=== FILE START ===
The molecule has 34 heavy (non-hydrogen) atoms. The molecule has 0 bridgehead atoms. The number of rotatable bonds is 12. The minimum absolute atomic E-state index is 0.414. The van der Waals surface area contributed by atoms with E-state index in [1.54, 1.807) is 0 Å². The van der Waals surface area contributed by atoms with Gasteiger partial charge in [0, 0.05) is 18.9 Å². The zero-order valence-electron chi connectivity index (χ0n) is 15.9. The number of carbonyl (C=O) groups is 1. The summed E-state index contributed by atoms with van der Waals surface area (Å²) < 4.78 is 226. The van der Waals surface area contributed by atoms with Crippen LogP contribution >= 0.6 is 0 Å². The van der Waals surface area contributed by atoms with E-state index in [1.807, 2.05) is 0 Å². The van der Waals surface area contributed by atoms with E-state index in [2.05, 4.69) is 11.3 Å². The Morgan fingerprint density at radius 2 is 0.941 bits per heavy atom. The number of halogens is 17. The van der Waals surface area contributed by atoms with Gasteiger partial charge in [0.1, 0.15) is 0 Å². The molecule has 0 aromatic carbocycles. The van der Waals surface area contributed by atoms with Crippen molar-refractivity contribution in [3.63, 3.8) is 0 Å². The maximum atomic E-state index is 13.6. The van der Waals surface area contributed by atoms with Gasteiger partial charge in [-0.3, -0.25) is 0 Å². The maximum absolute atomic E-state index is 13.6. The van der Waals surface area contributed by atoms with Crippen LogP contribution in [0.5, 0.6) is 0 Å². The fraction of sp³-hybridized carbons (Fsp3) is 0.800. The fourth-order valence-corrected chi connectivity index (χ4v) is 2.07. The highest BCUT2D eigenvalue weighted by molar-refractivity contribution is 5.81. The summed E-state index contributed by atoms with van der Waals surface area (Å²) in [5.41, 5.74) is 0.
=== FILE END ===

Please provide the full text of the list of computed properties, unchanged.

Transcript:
The molecule has 34 heavy (non-hydrogen) atoms. The molecule has 0 bridgehead atoms. The number of rotatable bonds is 12. The minimum absolute atomic E-state index is 0.414. The van der Waals surface area contributed by atoms with E-state index in [1.54, 1.807) is 0 Å². The van der Waals surface area contributed by atoms with Gasteiger partial charge in [0, 0.05) is 18.9 Å². The zero-order valence-electron chi connectivity index (χ0n) is 15.9. The number of carbonyl (C=O) groups is 1. The summed E-state index contributed by atoms with van der Waals surface area (Å²) < 4.78 is 226. The van der Waals surface area contributed by atoms with Crippen LogP contribution >= 0.6 is 0 Å². The van der Waals surface area contributed by atoms with E-state index in [1.807, 2.05) is 0 Å². The van der Waals surface area contributed by atoms with E-state index in [2.05, 4.69) is 11.3 Å². The Morgan fingerprint density at radius 2 is 0.941 bits per heavy atom. The number of halogens is 17. The van der Waals surface area contributed by atoms with Gasteiger partial charge in [0.1, 0.15) is 0 Å². The molecule has 0 aromatic carbocycles. The van der Waals surface area contributed by atoms with Crippen molar-refractivity contribution in [3.63, 3.8) is 0 Å². The maximum atomic E-state index is 13.6. The van der Waals surface area contributed by atoms with Gasteiger partial charge in [-0.3, -0.25) is 0 Å². The maximum absolute atomic E-state index is 13.6. The van der Waals surface area contributed by atoms with Crippen LogP contribution in [0.5, 0.6) is 0 Å². The fraction of sp³-hybridized carbons (Fsp3) is 0.800. The fourth-order valence-corrected chi connectivity index (χ4v) is 2.07. The highest BCUT2D eigenvalue weighted by molar-refractivity contribution is 5.81. The summed E-state index contributed by atoms with van der Waals surface area (Å²) in [5.41, 5.74) is 0.